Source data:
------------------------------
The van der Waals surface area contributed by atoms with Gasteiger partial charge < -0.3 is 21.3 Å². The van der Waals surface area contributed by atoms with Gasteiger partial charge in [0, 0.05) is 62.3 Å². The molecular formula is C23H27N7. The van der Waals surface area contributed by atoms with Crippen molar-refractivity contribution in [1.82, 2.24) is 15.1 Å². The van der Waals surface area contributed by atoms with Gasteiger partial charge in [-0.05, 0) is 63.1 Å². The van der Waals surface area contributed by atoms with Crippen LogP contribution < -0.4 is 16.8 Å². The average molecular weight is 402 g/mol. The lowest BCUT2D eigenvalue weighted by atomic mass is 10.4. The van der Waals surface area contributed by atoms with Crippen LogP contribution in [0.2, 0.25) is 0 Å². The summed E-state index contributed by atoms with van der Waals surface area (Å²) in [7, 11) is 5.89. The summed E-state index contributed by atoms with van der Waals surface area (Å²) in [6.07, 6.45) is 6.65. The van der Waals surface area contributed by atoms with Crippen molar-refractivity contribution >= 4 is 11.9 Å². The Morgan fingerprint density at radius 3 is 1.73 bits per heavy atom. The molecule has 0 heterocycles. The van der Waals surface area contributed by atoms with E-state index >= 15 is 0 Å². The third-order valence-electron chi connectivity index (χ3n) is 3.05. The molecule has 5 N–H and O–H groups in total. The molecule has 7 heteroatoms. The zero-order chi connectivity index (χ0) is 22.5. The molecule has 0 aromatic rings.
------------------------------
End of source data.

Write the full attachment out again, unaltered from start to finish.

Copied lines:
The van der Waals surface area contributed by atoms with Gasteiger partial charge < -0.3 is 21.3 Å². The van der Waals surface area contributed by atoms with Gasteiger partial charge in [0, 0.05) is 62.3 Å². The molecular formula is C23H27N7. The van der Waals surface area contributed by atoms with Crippen molar-refractivity contribution in [1.82, 2.24) is 15.1 Å². The van der Waals surface area contributed by atoms with Gasteiger partial charge in [-0.05, 0) is 63.1 Å². The van der Waals surface area contributed by atoms with Crippen LogP contribution < -0.4 is 16.8 Å². The average molecular weight is 402 g/mol. The lowest BCUT2D eigenvalue weighted by atomic mass is 10.4. The van der Waals surface area contributed by atoms with Crippen LogP contribution in [0.2, 0.25) is 0 Å². The summed E-state index contributed by atoms with van der Waals surface area (Å²) in [7, 11) is 5.89. The summed E-state index contributed by atoms with van der Waals surface area (Å²) in [6.07, 6.45) is 6.65. The van der Waals surface area contributed by atoms with Crippen molar-refractivity contribution >= 4 is 11.9 Å². The Morgan fingerprint density at radius 3 is 1.73 bits per heavy atom. The molecule has 0 heterocycles. The van der Waals surface area contributed by atoms with E-state index >= 15 is 0 Å². The third-order valence-electron chi connectivity index (χ3n) is 3.05. The molecule has 5 N–H and O–H groups in total. The molecule has 7 heteroatoms. The zero-order chi connectivity index (χ0) is 22.5. The molecule has 0 aromatic rings.